VR and The Point

VR is a powerful way to tell stories, it is a powerful way to convey emotions and it is a powerful tool that can be used (as any tool in hands of a human) right or wrong. Affordance is a great factor to consider when we talk about VR. Similar to what Dan Archer was telling us last class, VR does facilitates empathy but it is interesting to see that it is not accessible to everyone. The “making” and “receiving” of this tool is given to different sectors of people.

It is easy then to compare VR to TV’s or Radio’s earliest days, difference being that we are now aware of the level of empathy and immersion that these two mediums can transmit, weather as with VR we are still trying to find out.

As we move through different kinds of VR, from gaming to more “serious” ones, it is impossible not to point out that even the best-intentioned and researched VR experience is also curated on a certain way, conveying a specific point of view.

Again going to Archer’s talk about VR it is also interesting the intromission that the VR curator/artist/journalist is making inside the life of whoever he/she is wishing to portray. That said, VR is not the most transparent medium as is (as of today) impossible to pass unnoticed when working with it.

THE POINT:

The goal we have for this project is for users to find a new perspective and share some common ground. We believe our last playtest was successful in doing so. While our users said they were having fun we could also see them interested in the dynamics and commentaries from their peers.

Going this same route will allow people to reflect what people see and how they see it.

[Perspectives] – Dana, Karen, and Ping

Our last visit to The point was very fruitful. After we came up with three different ways to play test our game the participation of everyone was quite interesting and we got good feedback. 
Here are  two of the three different games we tested:
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+All cards facing up on the ground
+One person has to answer questions  (pointing to a card)
+Everybody has to guess why he/she picked that card
Closest answer to why she/he chose it wins.
+If you win you keep the card and get to go first next turn.
____
+Five cards are selected randomly by each player.
+One person (organizer) poses question
+Everybody picks a card (out of their deck) and explains why he/she chose it.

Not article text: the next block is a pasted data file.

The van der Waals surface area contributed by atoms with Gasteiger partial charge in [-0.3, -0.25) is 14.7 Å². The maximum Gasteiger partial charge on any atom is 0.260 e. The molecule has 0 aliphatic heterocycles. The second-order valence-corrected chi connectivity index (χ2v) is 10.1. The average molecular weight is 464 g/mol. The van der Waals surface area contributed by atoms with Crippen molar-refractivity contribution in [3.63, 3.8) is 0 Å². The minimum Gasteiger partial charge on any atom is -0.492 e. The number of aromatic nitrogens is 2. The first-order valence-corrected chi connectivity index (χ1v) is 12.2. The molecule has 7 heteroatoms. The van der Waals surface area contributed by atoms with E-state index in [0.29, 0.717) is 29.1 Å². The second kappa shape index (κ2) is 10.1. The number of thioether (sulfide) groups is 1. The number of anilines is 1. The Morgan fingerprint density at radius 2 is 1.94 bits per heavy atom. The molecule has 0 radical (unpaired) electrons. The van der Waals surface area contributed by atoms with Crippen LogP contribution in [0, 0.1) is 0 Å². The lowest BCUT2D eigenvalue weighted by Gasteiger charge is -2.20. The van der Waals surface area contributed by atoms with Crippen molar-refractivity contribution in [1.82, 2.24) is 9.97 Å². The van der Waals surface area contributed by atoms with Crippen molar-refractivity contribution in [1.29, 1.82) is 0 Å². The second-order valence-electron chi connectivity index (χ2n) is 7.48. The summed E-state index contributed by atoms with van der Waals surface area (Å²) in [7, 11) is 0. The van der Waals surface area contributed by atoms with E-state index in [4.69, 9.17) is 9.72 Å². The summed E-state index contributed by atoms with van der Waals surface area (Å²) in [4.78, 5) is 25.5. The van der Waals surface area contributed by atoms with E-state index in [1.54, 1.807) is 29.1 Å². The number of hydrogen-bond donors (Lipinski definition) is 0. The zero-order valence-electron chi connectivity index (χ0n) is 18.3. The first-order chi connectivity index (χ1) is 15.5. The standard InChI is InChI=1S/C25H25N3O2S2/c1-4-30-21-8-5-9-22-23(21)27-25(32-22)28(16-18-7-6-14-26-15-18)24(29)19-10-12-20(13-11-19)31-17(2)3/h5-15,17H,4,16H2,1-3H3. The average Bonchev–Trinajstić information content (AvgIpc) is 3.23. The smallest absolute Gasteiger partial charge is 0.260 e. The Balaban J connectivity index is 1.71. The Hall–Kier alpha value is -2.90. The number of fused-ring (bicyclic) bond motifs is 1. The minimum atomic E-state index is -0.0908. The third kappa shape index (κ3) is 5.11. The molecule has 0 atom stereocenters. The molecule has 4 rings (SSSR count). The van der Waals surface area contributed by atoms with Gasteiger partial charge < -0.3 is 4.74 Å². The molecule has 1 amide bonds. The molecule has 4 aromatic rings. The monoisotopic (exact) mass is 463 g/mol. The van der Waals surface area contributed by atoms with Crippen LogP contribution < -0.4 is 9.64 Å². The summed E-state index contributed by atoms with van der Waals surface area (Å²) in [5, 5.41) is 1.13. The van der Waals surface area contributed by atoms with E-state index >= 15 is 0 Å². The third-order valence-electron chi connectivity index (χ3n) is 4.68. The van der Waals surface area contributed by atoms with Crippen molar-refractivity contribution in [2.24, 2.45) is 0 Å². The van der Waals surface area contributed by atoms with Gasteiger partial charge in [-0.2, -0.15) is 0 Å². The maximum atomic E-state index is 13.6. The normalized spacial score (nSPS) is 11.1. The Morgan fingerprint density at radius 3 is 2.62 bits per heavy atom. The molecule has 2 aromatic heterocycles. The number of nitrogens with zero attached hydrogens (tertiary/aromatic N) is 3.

+Everybody votes for the most creative answer except their own. That person scores a point.
__
We found out that the questions we put together had to be very broad, interesting but also it mattered a lot that the concepts we used did not have only one right answer. For example when we asked “If you could live a different life, what would it look like?” we noticed it threw the players off because it was a very personal question and they did not know each other that well.  If we think about the right answers to make any of these iterations seemed to work: users said it was fun and we were able to observe how easy they were getting into sharing themselves with others. 

VR Empathy

Virtual Reality makes us feel humanity in a deeper way because it allows us to put our users in the exact same position we want them to be. It connects humans to other humans in a profound way and it can change people’s perception. We become more empathetic and more connected through this machine. There is a study about mirror neurons (http://cultureofempathy.com/references/mirror-neurons.htm) that talks about how we can feel as if we were doing what we are watching/listening about just by storytelling. If this is possible through storytelling it is not surprising that VR can intensify this emotion.
Of course there are limits and questions to be answered since this is a considerably new are to discover but I think it would be interesting to make interactions in real time with automatic translation so that we can interact with the person on the other end, take the technology and mix it with other ones to make the result even more interesting.
Also as we’d talked about shifting perception and sharing common ground in this class I think it would be interesting if we could turn this “virtual” reality into a kind of economic “game” where one can hire people and “play” against other people in poor areas of the world. The question would then be, how do we stay with the VR feeling on after we turn the machine off?

For Against

 

 

  • Goal: We want people to see the perspective of another based on a given situation.